Underground, overground

Justin’s latest post points to a suggested list of the top underground transit systems in the world. Though why it’s a top eleven rather than a top ten, I don’t know.

I’ve only been on three of the eleven, but it seems right that London is at the top. Though it often gets a slagging, it really is excellent – simple to follow, relatively comfortable, and it covers just about all the important bits of the city. And best of all, it’s fully integrated in terms of fares and tickets with all other public transport in the city, so you don’t need two tickets to travel on two modes of transport.

It made me think about other urban transport systems I’ve experienced:

Sydney’s CityRail – I was well impressed with the CityRail when in Sydney in 2005. The routes and lines were dead easy to follow, trains were relatively spartan but regular, clean and perfectly comfortable, and the network was comprehensive in its coverage. The week pass I bought was very reasonably priced too.

Zagreb’s trams – a brilliant tram network that combines efficiency, value for money, and easy to follow routes and timetables (even in a foreign language) with the overground benefit of a nice view and the quaintness of trams. Trams rock.

Glasgow’s subway and rail – I’ve used the trains and subway in Glasgow a lot since moving here. While both are efficient, clean and reasonable in price, it’s still very annoying that you can’t tube into town and train out again on the same ticket (except for a roundabout which is a bit pricey and doesn’t cover buses). Oh yes and the subway stops at 6pm on a Sunday – what’s that all about!?

German bus networks – quite unnecessarily complicated. The ticket machines require a PhD to figure out and even German speakers have admitted to me that they’re difficult to use. As you’d expect, though, they run on time.

The Cairo airport bus – the 356, if I remember rightly (though my keyboard can’t do the Arabic numbers). It leaves (or at least it did in 2001) from underneath a noisy motorway underpass that can only be reached by crossing lots of dangerously busy roads. It’s a fairly long journey to the airport, but an exhilirating one due to the maniacal traffic and fascinating views of markets, mosques, crowds and the generally hectic city life of Egypt’s capital.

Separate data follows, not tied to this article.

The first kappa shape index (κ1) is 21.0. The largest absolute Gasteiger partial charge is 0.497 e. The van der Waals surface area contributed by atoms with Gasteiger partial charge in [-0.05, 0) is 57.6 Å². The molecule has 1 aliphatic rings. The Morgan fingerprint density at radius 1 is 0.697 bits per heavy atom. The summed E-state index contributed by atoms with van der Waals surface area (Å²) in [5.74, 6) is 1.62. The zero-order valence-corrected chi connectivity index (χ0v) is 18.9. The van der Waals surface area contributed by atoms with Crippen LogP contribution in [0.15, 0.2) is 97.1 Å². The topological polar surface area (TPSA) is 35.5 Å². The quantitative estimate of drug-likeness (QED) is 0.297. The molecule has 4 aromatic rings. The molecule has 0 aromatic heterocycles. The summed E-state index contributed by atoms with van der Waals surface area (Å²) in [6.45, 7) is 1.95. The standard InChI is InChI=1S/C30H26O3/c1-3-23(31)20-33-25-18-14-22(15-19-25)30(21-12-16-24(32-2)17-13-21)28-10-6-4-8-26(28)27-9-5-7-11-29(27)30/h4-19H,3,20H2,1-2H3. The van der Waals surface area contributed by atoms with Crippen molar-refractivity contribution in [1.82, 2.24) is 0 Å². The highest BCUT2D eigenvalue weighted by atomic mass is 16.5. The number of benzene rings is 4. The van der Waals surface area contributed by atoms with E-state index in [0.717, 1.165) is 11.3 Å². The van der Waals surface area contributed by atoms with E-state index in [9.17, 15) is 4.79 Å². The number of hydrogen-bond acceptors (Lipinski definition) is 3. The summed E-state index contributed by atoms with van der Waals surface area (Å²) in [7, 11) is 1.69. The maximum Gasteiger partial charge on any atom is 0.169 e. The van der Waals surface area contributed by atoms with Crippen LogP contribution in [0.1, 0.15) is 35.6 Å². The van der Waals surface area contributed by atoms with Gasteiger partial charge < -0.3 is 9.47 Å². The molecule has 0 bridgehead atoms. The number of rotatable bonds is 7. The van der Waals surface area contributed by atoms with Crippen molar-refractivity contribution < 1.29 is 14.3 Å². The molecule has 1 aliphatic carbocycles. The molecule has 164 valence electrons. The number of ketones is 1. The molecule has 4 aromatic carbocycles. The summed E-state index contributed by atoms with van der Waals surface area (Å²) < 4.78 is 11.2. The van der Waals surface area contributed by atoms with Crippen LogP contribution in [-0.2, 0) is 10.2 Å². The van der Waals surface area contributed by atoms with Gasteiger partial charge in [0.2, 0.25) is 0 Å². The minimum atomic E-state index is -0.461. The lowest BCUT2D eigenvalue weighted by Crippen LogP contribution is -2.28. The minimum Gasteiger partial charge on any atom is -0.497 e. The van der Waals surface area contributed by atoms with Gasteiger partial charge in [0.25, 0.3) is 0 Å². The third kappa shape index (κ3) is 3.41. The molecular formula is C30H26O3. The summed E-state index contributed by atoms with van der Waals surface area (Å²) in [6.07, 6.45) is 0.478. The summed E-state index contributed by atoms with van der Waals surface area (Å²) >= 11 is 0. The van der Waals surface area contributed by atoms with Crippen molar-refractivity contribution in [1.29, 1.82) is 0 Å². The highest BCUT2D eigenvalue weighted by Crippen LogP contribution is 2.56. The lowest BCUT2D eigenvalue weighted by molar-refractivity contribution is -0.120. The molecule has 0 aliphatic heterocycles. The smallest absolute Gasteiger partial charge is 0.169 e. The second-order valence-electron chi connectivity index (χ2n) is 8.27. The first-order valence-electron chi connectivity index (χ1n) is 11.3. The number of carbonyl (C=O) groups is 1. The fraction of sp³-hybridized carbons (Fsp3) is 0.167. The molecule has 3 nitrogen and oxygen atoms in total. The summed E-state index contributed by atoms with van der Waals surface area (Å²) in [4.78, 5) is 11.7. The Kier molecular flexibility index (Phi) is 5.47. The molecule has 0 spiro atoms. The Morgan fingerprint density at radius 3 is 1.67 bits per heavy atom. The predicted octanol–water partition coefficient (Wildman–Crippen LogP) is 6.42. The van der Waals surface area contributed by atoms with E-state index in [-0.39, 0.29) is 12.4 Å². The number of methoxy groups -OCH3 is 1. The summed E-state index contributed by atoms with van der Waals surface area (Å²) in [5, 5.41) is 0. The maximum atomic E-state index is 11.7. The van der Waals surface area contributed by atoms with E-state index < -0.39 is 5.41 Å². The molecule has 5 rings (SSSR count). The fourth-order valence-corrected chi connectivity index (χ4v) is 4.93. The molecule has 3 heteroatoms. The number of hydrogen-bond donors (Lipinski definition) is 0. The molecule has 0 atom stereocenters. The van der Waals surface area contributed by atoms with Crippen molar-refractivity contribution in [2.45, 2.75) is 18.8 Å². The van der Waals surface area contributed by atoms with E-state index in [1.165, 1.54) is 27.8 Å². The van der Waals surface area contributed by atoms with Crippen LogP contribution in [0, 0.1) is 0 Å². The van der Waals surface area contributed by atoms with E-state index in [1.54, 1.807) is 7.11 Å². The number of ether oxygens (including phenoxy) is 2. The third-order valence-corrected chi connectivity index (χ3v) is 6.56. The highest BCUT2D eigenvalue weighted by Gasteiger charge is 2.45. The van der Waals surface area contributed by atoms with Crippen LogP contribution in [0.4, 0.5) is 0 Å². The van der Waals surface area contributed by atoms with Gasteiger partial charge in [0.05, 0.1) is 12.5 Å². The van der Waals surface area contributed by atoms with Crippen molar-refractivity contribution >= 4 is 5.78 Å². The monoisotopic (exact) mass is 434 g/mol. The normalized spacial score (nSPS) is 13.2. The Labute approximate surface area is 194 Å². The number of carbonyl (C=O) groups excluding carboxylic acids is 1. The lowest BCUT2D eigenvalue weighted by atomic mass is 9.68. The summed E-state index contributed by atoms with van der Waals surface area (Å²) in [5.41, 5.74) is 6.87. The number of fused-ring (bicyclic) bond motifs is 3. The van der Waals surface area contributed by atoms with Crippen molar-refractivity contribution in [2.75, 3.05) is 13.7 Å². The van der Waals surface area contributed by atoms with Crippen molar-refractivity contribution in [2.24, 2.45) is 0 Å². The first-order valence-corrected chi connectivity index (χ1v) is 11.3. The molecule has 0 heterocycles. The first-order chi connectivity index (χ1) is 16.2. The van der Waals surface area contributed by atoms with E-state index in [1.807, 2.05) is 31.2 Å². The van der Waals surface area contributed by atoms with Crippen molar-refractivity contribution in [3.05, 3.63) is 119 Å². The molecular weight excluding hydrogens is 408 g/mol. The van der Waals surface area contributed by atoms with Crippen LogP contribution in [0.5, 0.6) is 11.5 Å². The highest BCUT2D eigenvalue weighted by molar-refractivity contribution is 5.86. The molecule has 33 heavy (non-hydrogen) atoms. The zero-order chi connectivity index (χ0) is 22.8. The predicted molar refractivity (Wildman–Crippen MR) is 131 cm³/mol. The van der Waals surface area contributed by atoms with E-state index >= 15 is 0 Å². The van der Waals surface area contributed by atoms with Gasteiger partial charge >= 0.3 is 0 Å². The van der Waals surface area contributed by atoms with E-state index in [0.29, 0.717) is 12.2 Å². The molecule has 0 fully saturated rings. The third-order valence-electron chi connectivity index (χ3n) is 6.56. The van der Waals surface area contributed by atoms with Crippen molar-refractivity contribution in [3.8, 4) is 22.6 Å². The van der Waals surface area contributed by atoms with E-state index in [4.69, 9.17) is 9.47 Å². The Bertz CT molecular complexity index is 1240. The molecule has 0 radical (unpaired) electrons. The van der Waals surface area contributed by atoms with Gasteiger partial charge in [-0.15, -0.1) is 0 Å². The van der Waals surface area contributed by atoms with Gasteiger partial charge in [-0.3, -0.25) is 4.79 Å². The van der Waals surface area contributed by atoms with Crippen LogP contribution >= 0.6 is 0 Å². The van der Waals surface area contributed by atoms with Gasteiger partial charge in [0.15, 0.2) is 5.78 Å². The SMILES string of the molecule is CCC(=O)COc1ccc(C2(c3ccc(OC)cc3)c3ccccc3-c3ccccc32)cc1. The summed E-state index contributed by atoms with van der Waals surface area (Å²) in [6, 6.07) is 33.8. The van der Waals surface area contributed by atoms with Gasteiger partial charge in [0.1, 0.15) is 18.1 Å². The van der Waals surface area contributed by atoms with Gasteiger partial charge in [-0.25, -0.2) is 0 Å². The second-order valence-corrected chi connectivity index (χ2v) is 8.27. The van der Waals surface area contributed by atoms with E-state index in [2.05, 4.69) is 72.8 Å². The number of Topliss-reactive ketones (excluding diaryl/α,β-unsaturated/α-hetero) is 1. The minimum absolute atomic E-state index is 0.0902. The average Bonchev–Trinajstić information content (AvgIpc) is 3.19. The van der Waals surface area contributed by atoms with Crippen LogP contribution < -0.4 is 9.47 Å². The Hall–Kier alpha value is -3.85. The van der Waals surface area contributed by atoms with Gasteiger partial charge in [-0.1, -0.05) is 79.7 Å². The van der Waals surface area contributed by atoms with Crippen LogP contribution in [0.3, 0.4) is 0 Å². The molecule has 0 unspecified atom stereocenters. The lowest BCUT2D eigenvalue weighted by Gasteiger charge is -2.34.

The Kirkwall airport bus – every time I took this (over the course of three and a half years) it was always the same driver. Rather like Groundhog Day, but in Orkney.

8 thoughts on “Underground, overground

  1. I agree that Trams are the best, especially in Vienna and Melbourne with a free circular route that covers the city centre – great for lost tourists!

  2. That airport bus in Cairo was quite something. I especially liked when the driver, with the bus in the middle of a busy road, jumped out the bus and ran through the traffic to get a kebab. However, for genuinely insane traffic, Lagos must take the biscuit. Gridlock with cars at all possible angles – including upside down – at one point the bus I was in got rammed from the side by a jeep trying to get by. Our police escort beat him about the head.

    The German rail system was absolutely excellent during the World Cup. There was a delay one time I remember, but that was due to someone having commited suicide on the tracks ahead, so I won’t blame them for that.

    Zagreb’s tram system was wonderful, wasn’t it?

    Varwell, how many different subways have you been on? Myself and the deviant H are having an exciting, blockbusting, no-holds-barred competition. I think he’s on about 11 and I’m 12. I bolstered my numbers from four different Korean subways.

  3. How many subways have I been on, Niall? Good question. Define subway, though – if you mean an entirely underground railway, then only one (Glasgow). If you mean an urban rail network that has at least some bits underground, then of the top of my head that would be eight (Glasgow, London, Paris, New York, Sydney, Prague, Frankfurt and Berlin… and maybe others that I can’t recall for the moment).

  4. I think as long as it’s got an underground section, with an underground stop, and you have at least passed through this underground section, then it would qualify.

    Didn’t you also go on the Sofia subway? Was there a Sofia subway, or am I just losing it?

  5. I was too tired and lazy to talk about some of my personal favourites apart from the obvious London. Hong Kong was good, Singapore amazing, and Kuala Lumpur’s LRT system is brilliant, cheap, efficient, and (most importantly) air-conditioned.

    Niall is spot on with the German inter-city trains being excellent, but don’t forget to add in the light rail/tram/underground system that all the cities have.

  6. I wrote a longish blurb to post here which covered a few things about public transport in Brisbaen, but this page had a heartattack or something and all my ramblings were lost.

    My main point was that buses suck because they never stop at all the stops of their own accord. They’re like painfully insecure people who need to be told what to do all the time.

    Oh also… When I read the title I thought the post was going to be about The Wombles {:->

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